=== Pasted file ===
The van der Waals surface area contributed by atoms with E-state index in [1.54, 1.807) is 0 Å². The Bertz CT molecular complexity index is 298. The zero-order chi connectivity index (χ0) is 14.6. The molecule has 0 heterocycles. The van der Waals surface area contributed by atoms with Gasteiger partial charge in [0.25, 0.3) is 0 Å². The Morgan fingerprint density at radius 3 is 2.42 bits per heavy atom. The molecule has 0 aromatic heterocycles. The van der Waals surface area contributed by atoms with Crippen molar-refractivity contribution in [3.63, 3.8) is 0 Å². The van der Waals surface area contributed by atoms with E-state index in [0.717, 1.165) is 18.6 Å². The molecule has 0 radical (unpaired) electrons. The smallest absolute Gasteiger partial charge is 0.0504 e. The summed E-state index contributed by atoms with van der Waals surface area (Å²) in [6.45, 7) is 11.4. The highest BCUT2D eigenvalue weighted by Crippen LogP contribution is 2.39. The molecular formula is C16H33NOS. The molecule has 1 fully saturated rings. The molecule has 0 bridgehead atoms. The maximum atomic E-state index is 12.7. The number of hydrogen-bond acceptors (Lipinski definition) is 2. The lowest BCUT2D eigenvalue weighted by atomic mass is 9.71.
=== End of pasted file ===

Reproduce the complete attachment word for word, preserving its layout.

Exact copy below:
The van der Waals surface area contributed by atoms with E-state index in [1.54, 1.807) is 0 Å². The Bertz CT molecular complexity index is 298. The zero-order chi connectivity index (χ0) is 14.6. The molecule has 0 heterocycles. The van der Waals surface area contributed by atoms with Gasteiger partial charge in [0.25, 0.3) is 0 Å². The Morgan fingerprint density at radius 3 is 2.42 bits per heavy atom. The molecule has 0 aromatic heterocycles. The van der Waals surface area contributed by atoms with Crippen molar-refractivity contribution in [3.63, 3.8) is 0 Å². The van der Waals surface area contributed by atoms with E-state index in [0.717, 1.165) is 18.6 Å². The molecule has 0 radical (unpaired) electrons. The smallest absolute Gasteiger partial charge is 0.0504 e. The summed E-state index contributed by atoms with van der Waals surface area (Å²) in [6.45, 7) is 11.4. The highest BCUT2D eigenvalue weighted by Crippen LogP contribution is 2.39. The molecular formula is C16H33NOS. The molecule has 1 fully saturated rings. The molecule has 0 bridgehead atoms. The maximum atomic E-state index is 12.7. The number of hydrogen-bond acceptors (Lipinski definition) is 2. The lowest BCUT2D eigenvalue weighted by atomic mass is 9.71.